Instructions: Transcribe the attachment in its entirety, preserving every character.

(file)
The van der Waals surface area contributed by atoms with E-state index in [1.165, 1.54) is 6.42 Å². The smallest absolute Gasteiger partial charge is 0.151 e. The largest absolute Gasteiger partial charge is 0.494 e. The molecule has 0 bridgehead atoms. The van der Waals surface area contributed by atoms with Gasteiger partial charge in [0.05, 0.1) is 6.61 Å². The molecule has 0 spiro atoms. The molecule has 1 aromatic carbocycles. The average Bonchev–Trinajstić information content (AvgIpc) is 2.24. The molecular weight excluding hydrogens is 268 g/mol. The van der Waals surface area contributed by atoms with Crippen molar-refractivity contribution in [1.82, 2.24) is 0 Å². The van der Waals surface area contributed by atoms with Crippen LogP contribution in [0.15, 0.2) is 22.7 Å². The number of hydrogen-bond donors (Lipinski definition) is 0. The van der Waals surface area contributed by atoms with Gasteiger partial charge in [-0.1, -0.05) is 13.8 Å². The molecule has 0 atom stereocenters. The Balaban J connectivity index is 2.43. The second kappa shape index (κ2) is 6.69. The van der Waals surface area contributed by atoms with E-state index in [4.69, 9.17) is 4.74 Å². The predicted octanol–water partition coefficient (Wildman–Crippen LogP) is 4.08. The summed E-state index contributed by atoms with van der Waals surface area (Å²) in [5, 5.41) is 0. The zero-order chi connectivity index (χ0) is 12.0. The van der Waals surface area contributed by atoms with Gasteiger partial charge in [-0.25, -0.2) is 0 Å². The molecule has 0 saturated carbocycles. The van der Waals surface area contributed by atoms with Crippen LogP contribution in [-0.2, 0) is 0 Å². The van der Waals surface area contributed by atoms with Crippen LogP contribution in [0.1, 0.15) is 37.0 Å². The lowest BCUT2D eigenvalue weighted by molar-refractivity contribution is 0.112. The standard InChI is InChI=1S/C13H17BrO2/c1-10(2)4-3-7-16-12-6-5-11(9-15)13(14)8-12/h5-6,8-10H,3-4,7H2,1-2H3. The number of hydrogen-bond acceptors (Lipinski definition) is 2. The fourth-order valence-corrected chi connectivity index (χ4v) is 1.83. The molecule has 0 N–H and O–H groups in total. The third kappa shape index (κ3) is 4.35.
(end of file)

The van der Waals surface area contributed by atoms with E-state index in [1.165, 1.54) is 6.42 Å². The smallest absolute Gasteiger partial charge is 0.151 e. The largest absolute Gasteiger partial charge is 0.494 e. The molecule has 0 bridgehead atoms. The van der Waals surface area contributed by atoms with Gasteiger partial charge in [0.05, 0.1) is 6.61 Å². The molecule has 0 spiro atoms. The molecule has 1 aromatic carbocycles. The average Bonchev–Trinajstić information content (AvgIpc) is 2.24. The molecular weight excluding hydrogens is 268 g/mol. The van der Waals surface area contributed by atoms with Crippen molar-refractivity contribution in [1.82, 2.24) is 0 Å². The van der Waals surface area contributed by atoms with Crippen LogP contribution in [0.15, 0.2) is 22.7 Å². The number of hydrogen-bond donors (Lipinski definition) is 0. The van der Waals surface area contributed by atoms with Gasteiger partial charge in [-0.1, -0.05) is 13.8 Å². The molecule has 0 atom stereocenters. The Balaban J connectivity index is 2.43. The second kappa shape index (κ2) is 6.69. The van der Waals surface area contributed by atoms with E-state index in [4.69, 9.17) is 4.74 Å². The predicted octanol–water partition coefficient (Wildman–Crippen LogP) is 4.08. The summed E-state index contributed by atoms with van der Waals surface area (Å²) in [5, 5.41) is 0. The zero-order chi connectivity index (χ0) is 12.0. The van der Waals surface area contributed by atoms with Gasteiger partial charge in [-0.25, -0.2) is 0 Å². The molecule has 0 saturated carbocycles. The van der Waals surface area contributed by atoms with Crippen LogP contribution in [-0.2, 0) is 0 Å². The van der Waals surface area contributed by atoms with Crippen LogP contribution in [0.1, 0.15) is 37.0 Å². The lowest BCUT2D eigenvalue weighted by molar-refractivity contribution is 0.112. The standard InChI is InChI=1S/C13H17BrO2/c1-10(2)4-3-7-16-12-6-5-11(9-15)13(14)8-12/h5-6,8-10H,3-4,7H2,1-2H3. The number of hydrogen-bond acceptors (Lipinski definition) is 2. The fourth-order valence-corrected chi connectivity index (χ4v) is 1.83. The molecule has 0 N–H and O–H groups in total. The third kappa shape index (κ3) is 4.35.